32 Facts About Osaka


Osaka is a designated city in the Kansai region of Honshu in Japan.

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Osaka continued to flourish during the Edo period and became known as a center of Japanese culture.

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The construction boom accelerated population growth throughout the following decades, and by the 1900s, Osaka was the industrial hub in the Meiji and Taisho periods.

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Osaka made noted contributions to redevelopment, urban planning and zoning standards in the postwar period, the city developed rapidly as one of the major financial center in the Keihanshin Metropolitan Area.

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Osaka is a major financial center of Japan, and it is recognized as one of the most multicultural and cosmopolitan cities in Japan.

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The large numbers of increasingly larger keyhole-shaped Kofun mounds found in the plains of Osaka are evidence of political-power concentration, leading to the formation of a state.

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The city now known as Osaka was at this time referred to as Naniwa, and this name and derivations of it are still in use for districts in central Osaka such as Naniwa and Namba .

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Osaka was long considered Japan's primary economic center, with a large percentage of the population belonging to the merchant class .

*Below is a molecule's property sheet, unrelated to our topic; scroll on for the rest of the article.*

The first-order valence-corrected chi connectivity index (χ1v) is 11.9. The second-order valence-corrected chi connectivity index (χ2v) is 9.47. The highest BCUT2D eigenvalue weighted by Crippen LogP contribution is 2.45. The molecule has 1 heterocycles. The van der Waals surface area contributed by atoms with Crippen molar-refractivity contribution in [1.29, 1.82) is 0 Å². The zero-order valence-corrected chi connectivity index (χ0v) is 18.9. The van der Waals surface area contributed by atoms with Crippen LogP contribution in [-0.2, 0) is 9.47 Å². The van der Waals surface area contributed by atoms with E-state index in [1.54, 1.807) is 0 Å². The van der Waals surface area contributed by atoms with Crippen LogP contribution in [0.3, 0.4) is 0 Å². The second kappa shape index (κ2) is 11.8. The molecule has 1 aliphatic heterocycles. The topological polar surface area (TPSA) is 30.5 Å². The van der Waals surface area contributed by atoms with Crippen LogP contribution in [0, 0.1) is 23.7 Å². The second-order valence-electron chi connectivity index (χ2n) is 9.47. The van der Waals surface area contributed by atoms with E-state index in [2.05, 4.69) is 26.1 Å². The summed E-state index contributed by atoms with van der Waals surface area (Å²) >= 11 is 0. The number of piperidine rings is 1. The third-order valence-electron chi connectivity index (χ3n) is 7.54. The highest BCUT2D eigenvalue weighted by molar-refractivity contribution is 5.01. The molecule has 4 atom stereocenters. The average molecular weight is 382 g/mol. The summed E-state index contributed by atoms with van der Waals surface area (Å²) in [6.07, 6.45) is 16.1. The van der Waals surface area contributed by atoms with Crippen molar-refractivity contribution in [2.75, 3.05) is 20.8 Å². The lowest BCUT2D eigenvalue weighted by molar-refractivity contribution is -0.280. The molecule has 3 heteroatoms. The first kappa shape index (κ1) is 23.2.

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Merchants in Osaka thus began to organize storehouses where they would store a daimyos rice in exchange for a fee, trading it for either coin or a form of receipt; essentially a precursor to paper money.

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Osaka merchants coalesced their shops around Dojima, where the Rice Exchange was established in 1697 and where the world's first futures market would come to exist to sell rice that was not yet harvested.

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Osaka residents were stereotyped in Edo literature from at least the 18th century.

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Osaka was the industrial center most clearly defined in the development of capitalism in Japan.

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Osaka policymakers stressed the importance of family formation and mutual assistance as the best way to combat poverty.

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Osaka Prefecture was chosen as the venue for the prestigious Expo '70, the first world's fair ever held in an Asian country.

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Osaka then fell back on a project that included the suppression of the 24 wards of Osaka, thus dividing the city into 5 new special districts with a status similar to that of the 23 Special wards of Tokyo.

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Osaka is located in the humid subtropical climate zone, with four distinct seasons.